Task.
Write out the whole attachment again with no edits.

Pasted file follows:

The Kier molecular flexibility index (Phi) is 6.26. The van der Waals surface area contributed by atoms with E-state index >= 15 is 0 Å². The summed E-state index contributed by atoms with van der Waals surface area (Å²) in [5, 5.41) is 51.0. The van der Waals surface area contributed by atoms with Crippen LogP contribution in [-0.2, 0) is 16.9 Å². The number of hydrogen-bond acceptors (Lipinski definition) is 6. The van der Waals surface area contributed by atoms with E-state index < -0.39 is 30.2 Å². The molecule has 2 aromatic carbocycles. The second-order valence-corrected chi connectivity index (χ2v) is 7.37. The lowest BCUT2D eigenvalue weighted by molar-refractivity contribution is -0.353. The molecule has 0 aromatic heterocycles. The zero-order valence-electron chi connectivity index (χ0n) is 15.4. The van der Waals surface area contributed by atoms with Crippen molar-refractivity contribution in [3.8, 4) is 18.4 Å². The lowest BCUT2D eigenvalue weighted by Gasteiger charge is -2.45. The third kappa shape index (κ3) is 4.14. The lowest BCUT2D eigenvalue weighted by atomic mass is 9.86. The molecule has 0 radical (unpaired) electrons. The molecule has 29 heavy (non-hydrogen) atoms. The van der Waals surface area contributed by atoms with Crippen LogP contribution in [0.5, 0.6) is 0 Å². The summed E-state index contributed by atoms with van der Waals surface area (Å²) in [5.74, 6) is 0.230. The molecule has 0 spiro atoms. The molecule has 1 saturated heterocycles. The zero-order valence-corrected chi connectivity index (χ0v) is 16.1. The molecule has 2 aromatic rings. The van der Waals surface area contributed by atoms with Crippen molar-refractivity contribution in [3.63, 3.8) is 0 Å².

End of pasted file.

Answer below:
The Kier molecular flexibility index (Phi) is 6.26. The van der Waals surface area contributed by atoms with E-state index >= 15 is 0 Å². The summed E-state index contributed by atoms with van der Waals surface area (Å²) in [5, 5.41) is 51.0. The van der Waals surface area contributed by atoms with Crippen LogP contribution in [-0.2, 0) is 16.9 Å². The number of hydrogen-bond acceptors (Lipinski definition) is 6. The van der Waals surface area contributed by atoms with E-state index < -0.39 is 30.2 Å². The molecule has 2 aromatic carbocycles. The second-order valence-corrected chi connectivity index (χ2v) is 7.37. The lowest BCUT2D eigenvalue weighted by molar-refractivity contribution is -0.353. The molecule has 0 aromatic heterocycles. The zero-order valence-electron chi connectivity index (χ0n) is 15.4. The van der Waals surface area contributed by atoms with Crippen molar-refractivity contribution in [3.8, 4) is 18.4 Å². The lowest BCUT2D eigenvalue weighted by Gasteiger charge is -2.45. The third kappa shape index (κ3) is 4.14. The lowest BCUT2D eigenvalue weighted by atomic mass is 9.86. The molecule has 0 radical (unpaired) electrons. The molecule has 29 heavy (non-hydrogen) atoms. The van der Waals surface area contributed by atoms with Crippen LogP contribution in [0.5, 0.6) is 0 Å². The summed E-state index contributed by atoms with van der Waals surface area (Å²) in [5.74, 6) is 0.230. The molecule has 0 spiro atoms. The molecule has 1 saturated heterocycles. The zero-order valence-corrected chi connectivity index (χ0v) is 16.1. The molecule has 2 aromatic rings. The van der Waals surface area contributed by atoms with Crippen molar-refractivity contribution in [3.63, 3.8) is 0 Å².